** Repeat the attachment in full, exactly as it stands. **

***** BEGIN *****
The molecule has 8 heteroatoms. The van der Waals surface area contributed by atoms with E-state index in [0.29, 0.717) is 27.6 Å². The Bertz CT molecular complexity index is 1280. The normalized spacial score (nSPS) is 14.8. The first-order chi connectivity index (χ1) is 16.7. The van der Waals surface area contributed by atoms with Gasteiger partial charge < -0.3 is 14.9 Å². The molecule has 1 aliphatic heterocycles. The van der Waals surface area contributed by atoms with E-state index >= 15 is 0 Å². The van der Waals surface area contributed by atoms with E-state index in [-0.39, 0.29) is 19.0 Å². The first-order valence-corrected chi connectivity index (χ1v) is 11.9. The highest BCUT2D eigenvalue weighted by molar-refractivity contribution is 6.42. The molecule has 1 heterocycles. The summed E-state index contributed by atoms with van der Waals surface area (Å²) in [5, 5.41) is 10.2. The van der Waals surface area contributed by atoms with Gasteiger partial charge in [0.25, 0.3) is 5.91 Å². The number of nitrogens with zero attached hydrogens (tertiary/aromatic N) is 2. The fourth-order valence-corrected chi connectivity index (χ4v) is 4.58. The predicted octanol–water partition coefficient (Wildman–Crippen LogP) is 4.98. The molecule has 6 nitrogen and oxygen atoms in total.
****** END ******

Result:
The molecule has 8 heteroatoms. The van der Waals surface area contributed by atoms with E-state index in [0.29, 0.717) is 27.6 Å². The Bertz CT molecular complexity index is 1280. The normalized spacial score (nSPS) is 14.8. The first-order chi connectivity index (χ1) is 16.7. The van der Waals surface area contributed by atoms with Gasteiger partial charge < -0.3 is 14.9 Å². The molecule has 1 aliphatic heterocycles. The van der Waals surface area contributed by atoms with E-state index >= 15 is 0 Å². The van der Waals surface area contributed by atoms with E-state index in [-0.39, 0.29) is 19.0 Å². The first-order valence-corrected chi connectivity index (χ1v) is 11.9. The highest BCUT2D eigenvalue weighted by molar-refractivity contribution is 6.42. The molecule has 1 heterocycles. The summed E-state index contributed by atoms with van der Waals surface area (Å²) in [5, 5.41) is 10.2. The van der Waals surface area contributed by atoms with Gasteiger partial charge in [0.25, 0.3) is 5.91 Å². The number of nitrogens with zero attached hydrogens (tertiary/aromatic N) is 2. The fourth-order valence-corrected chi connectivity index (χ4v) is 4.58. The predicted octanol–water partition coefficient (Wildman–Crippen LogP) is 4.98. The molecule has 6 nitrogen and oxygen atoms in total.